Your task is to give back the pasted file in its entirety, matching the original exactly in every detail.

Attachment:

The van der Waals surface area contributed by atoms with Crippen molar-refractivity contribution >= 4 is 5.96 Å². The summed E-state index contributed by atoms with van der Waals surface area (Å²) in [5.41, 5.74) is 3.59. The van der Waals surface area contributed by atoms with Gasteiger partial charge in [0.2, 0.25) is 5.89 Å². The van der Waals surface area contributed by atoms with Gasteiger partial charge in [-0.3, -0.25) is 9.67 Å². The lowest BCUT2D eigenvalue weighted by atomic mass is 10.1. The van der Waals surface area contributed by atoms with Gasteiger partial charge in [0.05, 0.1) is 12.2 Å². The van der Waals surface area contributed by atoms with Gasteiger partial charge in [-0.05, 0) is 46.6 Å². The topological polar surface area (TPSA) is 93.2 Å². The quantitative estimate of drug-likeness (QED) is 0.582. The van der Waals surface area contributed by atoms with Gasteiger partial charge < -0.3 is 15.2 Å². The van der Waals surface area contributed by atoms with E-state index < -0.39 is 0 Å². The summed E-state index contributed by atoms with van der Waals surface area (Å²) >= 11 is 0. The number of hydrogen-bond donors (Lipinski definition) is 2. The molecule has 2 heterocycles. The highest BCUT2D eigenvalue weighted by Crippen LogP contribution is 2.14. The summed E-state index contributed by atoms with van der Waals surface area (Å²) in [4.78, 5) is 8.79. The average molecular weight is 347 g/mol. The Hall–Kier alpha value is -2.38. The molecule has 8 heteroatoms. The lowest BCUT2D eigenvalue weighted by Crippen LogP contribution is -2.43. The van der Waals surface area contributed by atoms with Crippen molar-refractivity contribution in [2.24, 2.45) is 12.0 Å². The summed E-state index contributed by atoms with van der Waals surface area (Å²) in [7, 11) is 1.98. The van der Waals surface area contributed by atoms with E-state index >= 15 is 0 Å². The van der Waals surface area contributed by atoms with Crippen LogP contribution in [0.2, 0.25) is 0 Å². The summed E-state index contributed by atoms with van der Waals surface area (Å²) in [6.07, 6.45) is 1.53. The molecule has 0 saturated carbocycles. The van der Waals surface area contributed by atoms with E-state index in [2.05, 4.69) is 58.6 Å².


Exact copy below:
The van der Waals surface area contributed by atoms with Crippen molar-refractivity contribution >= 4 is 5.96 Å². The summed E-state index contributed by atoms with van der Waals surface area (Å²) in [5.41, 5.74) is 3.59. The van der Waals surface area contributed by atoms with Gasteiger partial charge in [0.2, 0.25) is 5.89 Å². The van der Waals surface area contributed by atoms with Gasteiger partial charge in [-0.3, -0.25) is 9.67 Å². The lowest BCUT2D eigenvalue weighted by atomic mass is 10.1. The van der Waals surface area contributed by atoms with Gasteiger partial charge in [0.05, 0.1) is 12.2 Å². The van der Waals surface area contributed by atoms with Gasteiger partial charge in [-0.05, 0) is 46.6 Å². The topological polar surface area (TPSA) is 93.2 Å². The quantitative estimate of drug-likeness (QED) is 0.582. The van der Waals surface area contributed by atoms with Gasteiger partial charge < -0.3 is 15.2 Å². The van der Waals surface area contributed by atoms with E-state index < -0.39 is 0 Å². The summed E-state index contributed by atoms with van der Waals surface area (Å²) >= 11 is 0. The number of hydrogen-bond donors (Lipinski definition) is 2. The molecule has 2 heterocycles. The highest BCUT2D eigenvalue weighted by Crippen LogP contribution is 2.14. The summed E-state index contributed by atoms with van der Waals surface area (Å²) in [4.78, 5) is 8.79. The average molecular weight is 347 g/mol. The Hall–Kier alpha value is -2.38. The molecule has 8 heteroatoms. The lowest BCUT2D eigenvalue weighted by Crippen LogP contribution is -2.43. The van der Waals surface area contributed by atoms with Crippen molar-refractivity contribution in [2.24, 2.45) is 12.0 Å². The summed E-state index contributed by atoms with van der Waals surface area (Å²) in [7, 11) is 1.98. The van der Waals surface area contributed by atoms with E-state index >= 15 is 0 Å². The van der Waals surface area contributed by atoms with Crippen LogP contribution in [0.2, 0.25) is 0 Å². The summed E-state index contributed by atoms with van der Waals surface area (Å²) in [6.07, 6.45) is 1.53. The molecule has 0 saturated carbocycles. The van der Waals surface area contributed by atoms with E-state index in [2.05, 4.69) is 58.6 Å².